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I found a great story online from which I would like to quote a part:

The word satan in the Bible seems to mean merely “opponent”. For instance, the angel who obstructs Bilaam’s progress is described as a satan (Bamidbar 22:22), and the captains of the Philistines are afraid that if David fights by their side he will not be an ally but rather a satan, an opponent (Shmuel I 29:4).

But many times we find it has a more specific meaning: an angel who is specially designated by God to act as a prosecuting attorney when He judges men (Zekharya 3:2, Iyov 1,2). Although God already knows all of our thoughts and actions, Divine judgment is described to us in Scripture as following equitable and transparent procedures, with advocates making claims and counterclaims, in order to educate us that this judgment it is not arbitrary but rather fair and balanced.

In the Talmud, we find an additional dimension: Satan is sometimes presented not merely as an accuser, but also as a tempter, someone who confronts our righteousness with trials in order to test us.

While we certainly try to avoid Satan and his judgment and adhere stead- fastly to the mitzvot, the Gemara also teaches us that we have to respect his mission which is after all a necessary part of the administration of justice in the world.

What I would like to know is: Does the word satan mean tempter (one who tempts) besides its possible meaning of adversary; prosecutor, accuser, or hinderer, and is there a common denominator between these kinds of translations?

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    The statement in the Talmud is "He is the satan, he is the evil inclination, he is the angel of death (BB 16a)." The Talmud isn't translating the word 'satan' as much as listing his job titles, one of which is 'satan' another of which is 'tempter (evil inclination).' Maybe a common thread can be found in that the satan opposes mankind by tempting him away from G-d. – Y K Nov 26 '16 at 18:55
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    @ Y K I disagree, I don't think HaShem sends a satan in order to tempt people away from Him, rather he tempts people in order to see wheter they are true or not. If they are, it brings one closer because one has shown to be able to serve Him in a different way, circumstance, situation or area. P.s. If these are all just job titles how are they related or derived from the etymological meaning of the hebrew word satan or it's shoresh? – Perez Nov 26 '16 at 21:26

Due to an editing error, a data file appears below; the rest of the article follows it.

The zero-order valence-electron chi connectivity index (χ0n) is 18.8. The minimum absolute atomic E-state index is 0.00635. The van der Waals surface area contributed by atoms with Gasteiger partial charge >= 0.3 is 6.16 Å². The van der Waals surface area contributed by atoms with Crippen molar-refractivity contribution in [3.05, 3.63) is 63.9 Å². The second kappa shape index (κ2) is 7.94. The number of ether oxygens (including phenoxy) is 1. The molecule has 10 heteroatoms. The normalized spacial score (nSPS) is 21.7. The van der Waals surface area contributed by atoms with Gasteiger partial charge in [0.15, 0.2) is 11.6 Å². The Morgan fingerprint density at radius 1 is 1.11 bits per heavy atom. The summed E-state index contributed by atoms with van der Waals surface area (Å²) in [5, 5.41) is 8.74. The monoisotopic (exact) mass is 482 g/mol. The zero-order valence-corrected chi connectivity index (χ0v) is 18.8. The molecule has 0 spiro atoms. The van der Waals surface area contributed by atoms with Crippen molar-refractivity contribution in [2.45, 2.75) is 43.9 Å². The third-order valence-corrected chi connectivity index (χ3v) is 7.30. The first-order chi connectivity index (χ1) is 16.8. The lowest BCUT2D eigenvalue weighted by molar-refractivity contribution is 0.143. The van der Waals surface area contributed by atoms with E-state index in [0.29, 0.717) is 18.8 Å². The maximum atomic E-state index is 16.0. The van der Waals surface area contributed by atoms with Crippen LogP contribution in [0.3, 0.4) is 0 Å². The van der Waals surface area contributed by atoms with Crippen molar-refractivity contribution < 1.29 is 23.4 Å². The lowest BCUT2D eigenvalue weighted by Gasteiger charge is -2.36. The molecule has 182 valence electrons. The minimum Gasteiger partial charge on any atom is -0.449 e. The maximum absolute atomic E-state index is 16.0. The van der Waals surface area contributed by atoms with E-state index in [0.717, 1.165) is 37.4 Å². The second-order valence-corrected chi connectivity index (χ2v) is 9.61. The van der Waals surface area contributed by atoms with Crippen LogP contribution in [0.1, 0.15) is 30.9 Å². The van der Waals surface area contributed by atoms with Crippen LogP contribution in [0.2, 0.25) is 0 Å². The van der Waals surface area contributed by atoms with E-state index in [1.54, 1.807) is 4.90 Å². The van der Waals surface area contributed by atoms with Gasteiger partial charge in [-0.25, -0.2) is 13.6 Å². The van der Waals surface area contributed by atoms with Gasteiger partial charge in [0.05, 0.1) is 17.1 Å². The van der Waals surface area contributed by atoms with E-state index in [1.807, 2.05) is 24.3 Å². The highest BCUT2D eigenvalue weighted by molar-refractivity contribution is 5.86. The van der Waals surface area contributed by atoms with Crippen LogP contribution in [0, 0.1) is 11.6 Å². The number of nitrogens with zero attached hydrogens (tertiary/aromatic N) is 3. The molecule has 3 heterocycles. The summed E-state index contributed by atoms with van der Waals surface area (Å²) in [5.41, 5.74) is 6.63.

• Whether they are true or not to what? I'm suggesting a common thread between them, in that they oppose humanity either by tempting people away from G-d's Will (thereby incurring punishment) or by taking them away from life. But that commonality could be wrong. The Talmudic statement isn't an etymological one. Its just pointing out what the satan does. – Y K Nov 26 '16 at 21:38
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    the s-t-n opposes. That's what the word indicates. HOW he does it includes through tempting. I don't think that that is a claim that the word "means" tempter. The word seems to mean "opposer." – rosends Nov 26 '16 at 23:12
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    @mevaqesh Most often it is explained that satan means 'one who stands against another'; an adversary, opposer, etc. What I'm looking for is if the word satan or it's root shows it's meaning of tempting or that we get this from certain context or explanations rather than the word itself. – Perez Nov 27 '16 at 5:18
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'The word 'satan' means 'adversary' and is derived from the verb 'satan' ('to lie in wait'). The word "Satan" is used 24 times in the Tanakh. In Job (1:6 f) and Zec (3:1 f) it has the prefixed definite article. In all cases but one when the article is omitted it is used in a general sense. This one exception is 1Ch 21:1 (compare 2Sa 24:1), where the word is generally conceded to be used as a proper name. . . .' Only in the Christians' New Testament does the term 'Tempter' as a proper name for Satan occur and there only twice (Matthew 4:5; I Thessalonians 3:5). (Louis Matthews Sweet in International Standard Bible Encyclopedia.) The term the Tempter is not connected etymologically with Satan.

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